Via Brice Terdjman, association concert urbain, olsen jay nelson, Dr. Stefan Gruenwald
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Megacities pose serious health challenge

Megacities pose serious health challenge | Year 12 Geography | Scoop.it

Rapid urbanization will take a heavy toll on public health if city planning and development do not incorporate measures to tackle air pollution, warns a report launched in Beijing last month.

The report1, compiled by the World Meteorological Organization (WMO) in Geneva, Switzerland, and the International Global Atmospheric Chemistry (IGAC) project in Boulder, Colorado, was launched as part of the IGAC Open Science Conference on Atmospheric Chemistry in the Anthropocene. A striking point in the report, says Liisa Jalkanen, head of the WMO’s Atmospheric Environment Research Division, is how quickly megacities — metropolitan areas with populations of more than 10 million — are rising in developing countries.

There are now 23 megacities in the world, compared with just two 60 years ago. Just over half of the population currently dwells in cities, and with the urban population expected to nearly double by 2050, that proportion is projected to approach 70%. “Almost all this growth will take place in the developing world,” says Jalkanen.


Via Szabolcs Kósa
Peter Steffan's insight:

Megacities in general - not a specific one.

 

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Max Minard's curator insight, May 26, 2015 11:21 PM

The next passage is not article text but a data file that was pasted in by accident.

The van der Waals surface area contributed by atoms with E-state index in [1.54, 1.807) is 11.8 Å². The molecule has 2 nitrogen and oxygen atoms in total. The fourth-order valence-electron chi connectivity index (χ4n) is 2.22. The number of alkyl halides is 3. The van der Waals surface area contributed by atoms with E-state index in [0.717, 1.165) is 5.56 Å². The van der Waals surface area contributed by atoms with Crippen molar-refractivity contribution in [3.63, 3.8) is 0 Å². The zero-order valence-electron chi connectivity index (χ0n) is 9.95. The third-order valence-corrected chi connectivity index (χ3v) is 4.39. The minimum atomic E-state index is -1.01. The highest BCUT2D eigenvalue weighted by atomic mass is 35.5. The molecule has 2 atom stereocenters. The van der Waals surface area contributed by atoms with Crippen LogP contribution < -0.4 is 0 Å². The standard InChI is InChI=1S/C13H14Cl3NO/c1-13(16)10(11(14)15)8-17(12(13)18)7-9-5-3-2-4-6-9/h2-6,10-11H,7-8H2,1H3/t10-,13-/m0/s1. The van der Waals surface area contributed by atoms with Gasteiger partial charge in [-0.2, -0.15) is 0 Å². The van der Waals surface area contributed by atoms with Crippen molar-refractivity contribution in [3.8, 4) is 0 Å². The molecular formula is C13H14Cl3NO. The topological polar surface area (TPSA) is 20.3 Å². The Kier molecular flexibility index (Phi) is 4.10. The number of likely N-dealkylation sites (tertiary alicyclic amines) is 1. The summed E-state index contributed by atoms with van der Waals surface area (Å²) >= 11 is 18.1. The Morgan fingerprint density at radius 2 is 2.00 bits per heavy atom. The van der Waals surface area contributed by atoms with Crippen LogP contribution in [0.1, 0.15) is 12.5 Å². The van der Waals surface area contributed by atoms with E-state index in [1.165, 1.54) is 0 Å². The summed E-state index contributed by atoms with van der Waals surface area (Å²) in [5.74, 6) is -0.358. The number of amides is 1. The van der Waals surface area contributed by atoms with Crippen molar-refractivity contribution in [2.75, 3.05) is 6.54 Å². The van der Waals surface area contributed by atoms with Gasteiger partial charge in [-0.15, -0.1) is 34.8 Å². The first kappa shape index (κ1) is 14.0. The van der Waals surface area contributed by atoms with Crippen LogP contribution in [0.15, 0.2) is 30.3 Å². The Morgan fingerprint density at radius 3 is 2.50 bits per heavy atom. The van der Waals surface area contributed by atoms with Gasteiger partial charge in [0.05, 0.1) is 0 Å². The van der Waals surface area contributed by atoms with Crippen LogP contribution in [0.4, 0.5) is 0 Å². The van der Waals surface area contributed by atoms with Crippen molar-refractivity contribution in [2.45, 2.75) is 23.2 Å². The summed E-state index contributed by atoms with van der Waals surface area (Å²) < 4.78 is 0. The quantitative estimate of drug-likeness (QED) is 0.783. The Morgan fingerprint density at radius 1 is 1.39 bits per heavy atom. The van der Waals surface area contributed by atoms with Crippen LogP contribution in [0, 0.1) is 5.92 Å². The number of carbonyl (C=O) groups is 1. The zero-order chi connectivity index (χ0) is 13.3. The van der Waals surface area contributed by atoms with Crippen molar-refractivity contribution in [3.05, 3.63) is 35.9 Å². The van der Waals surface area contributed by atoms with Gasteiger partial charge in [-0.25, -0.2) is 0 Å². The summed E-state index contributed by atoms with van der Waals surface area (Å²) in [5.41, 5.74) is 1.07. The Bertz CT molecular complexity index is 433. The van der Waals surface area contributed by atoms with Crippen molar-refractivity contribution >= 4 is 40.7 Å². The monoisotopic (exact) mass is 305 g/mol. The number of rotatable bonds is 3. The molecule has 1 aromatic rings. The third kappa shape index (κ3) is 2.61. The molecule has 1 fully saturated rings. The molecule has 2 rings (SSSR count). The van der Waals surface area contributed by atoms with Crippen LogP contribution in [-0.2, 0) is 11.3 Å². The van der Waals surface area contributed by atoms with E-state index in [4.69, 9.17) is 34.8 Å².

This article highlights major health issues that result from the increase in mega cities. Resulting form rapid urbanization, mega cities continue to grow and pose issues such as an increase in pollution. As the article states, "there are now 23 mega cities in the world." and "just over half of the population currently dwells in cities." Nations such as China and Japan have already experienced large amounts of urbanization and are currently struggling in tackling the increasing rates of air pollution. I personally think city planners and developments need to focus on controlling this issue along with researchers coming up with a less toxic renewable resource to use for energy. 

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China's Megacities Must Break the Second-Class Citizen Trap - Economic Observer

China's Megacities Must Break the Second-Class Citizen Trap - Economic Observer | Year 12 Geography | Scoop.it
China's Megacities Must Break the Second-Class Citizen Trap
Economic Observer
Summary:Beijing has used the hukou system to make living in the city harder so that it can control its rapidly rising population.